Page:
EPA planning new approach to nonpoint-source water pollution

News
Aug 27, 2010
by DTN

The Environmental Protection Agency (EPA) last week released a draft clean water strategy that outlines plans for new rules and other initiatives the agency says will prevent water quality from degrading, bet- ter manage pollution from animal feeding operations, expand coverage of munici- pal storm water permits, and promote green infra- stru structure.

The new proposal reflects, in pa part, the realization that, although the clean water program has traditionally focused on controlling pointsource pollution from industrial plants, some of the most significant factors in water degradation today are agriculture and storm water runoff, the agency said.

The document provided few details, but EPA earlier said it was working on a proposed rule to help reduce the rate of new water quality impairments and increase the rate of water quality improvements. The draft strategy did mention that EPA intends to strengthen its National Pollutant Discharge Elimination System permitting program to significantly reduce pollution entering U.S. waters. For example, EPA plans a proposed rule to streamline the regulatory authority to designate an animal feeding operation as a concentrated animal feeding operation, or CAFO.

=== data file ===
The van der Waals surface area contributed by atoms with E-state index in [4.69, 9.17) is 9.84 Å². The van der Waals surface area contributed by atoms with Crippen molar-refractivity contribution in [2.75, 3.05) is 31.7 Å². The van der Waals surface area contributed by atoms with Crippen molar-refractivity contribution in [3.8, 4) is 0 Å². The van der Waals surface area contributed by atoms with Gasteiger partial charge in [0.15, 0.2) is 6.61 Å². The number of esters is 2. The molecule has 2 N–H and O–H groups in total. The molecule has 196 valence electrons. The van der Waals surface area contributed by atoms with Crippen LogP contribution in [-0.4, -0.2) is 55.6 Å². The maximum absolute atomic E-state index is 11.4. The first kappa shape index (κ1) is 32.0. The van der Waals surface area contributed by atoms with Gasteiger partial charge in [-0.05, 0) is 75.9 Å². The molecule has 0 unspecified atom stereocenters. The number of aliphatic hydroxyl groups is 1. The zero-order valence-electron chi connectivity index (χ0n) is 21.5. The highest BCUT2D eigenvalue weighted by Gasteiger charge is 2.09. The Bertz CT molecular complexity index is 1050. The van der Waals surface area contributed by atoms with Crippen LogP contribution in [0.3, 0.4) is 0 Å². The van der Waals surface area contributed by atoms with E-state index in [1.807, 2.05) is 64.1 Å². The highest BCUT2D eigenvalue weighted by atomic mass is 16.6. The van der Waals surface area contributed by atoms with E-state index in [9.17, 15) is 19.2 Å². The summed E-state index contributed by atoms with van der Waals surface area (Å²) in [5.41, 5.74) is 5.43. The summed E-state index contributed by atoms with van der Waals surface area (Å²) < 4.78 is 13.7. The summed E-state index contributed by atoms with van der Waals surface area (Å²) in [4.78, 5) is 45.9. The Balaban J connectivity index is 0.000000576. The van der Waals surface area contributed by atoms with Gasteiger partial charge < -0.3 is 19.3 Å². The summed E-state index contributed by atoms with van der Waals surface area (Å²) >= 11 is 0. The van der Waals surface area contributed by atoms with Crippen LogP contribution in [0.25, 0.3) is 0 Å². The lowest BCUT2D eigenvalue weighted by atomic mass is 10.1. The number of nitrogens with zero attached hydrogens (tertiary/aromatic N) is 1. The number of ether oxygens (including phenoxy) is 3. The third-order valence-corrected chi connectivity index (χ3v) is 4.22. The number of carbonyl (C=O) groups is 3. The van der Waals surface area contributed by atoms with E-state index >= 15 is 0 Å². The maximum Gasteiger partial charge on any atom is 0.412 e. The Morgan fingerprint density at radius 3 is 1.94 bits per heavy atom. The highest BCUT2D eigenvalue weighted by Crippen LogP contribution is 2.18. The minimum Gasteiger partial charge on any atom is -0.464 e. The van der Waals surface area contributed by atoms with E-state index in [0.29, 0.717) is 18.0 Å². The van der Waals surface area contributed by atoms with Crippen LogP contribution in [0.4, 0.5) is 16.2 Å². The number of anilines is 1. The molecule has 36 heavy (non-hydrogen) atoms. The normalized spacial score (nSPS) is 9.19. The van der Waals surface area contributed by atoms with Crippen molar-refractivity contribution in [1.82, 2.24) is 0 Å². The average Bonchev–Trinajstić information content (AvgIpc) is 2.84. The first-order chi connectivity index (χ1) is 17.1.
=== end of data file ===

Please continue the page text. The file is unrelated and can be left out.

The agency has struggled with its effort to regulate CAFOs over the years and, in November 2008, issued a final rule requiring CAFO owners and operators who propose to discharge wastewater to apply for a permit.

More recently, EPA settled a lawsuit with environmental advocates by agreeing to issue a new proposed rule to require all CAFOs to submit details to the agency about their operations and to update the information every five years.

The agency also issued guidance May 28 designed to help owners and operators perform assessments of their feedlots and to help authorities determine whether the feedlots comply with EPA rules.

The draft appears to focus much of its attention on developing a baseline from a set of five proposed aquatic resource surveys that EPA says will provide a more complete picture of the condition of all water body types across the nation. The baseline also undoubtedly will form the underpinnings of new clean water regulations at some point in the future. — DTN

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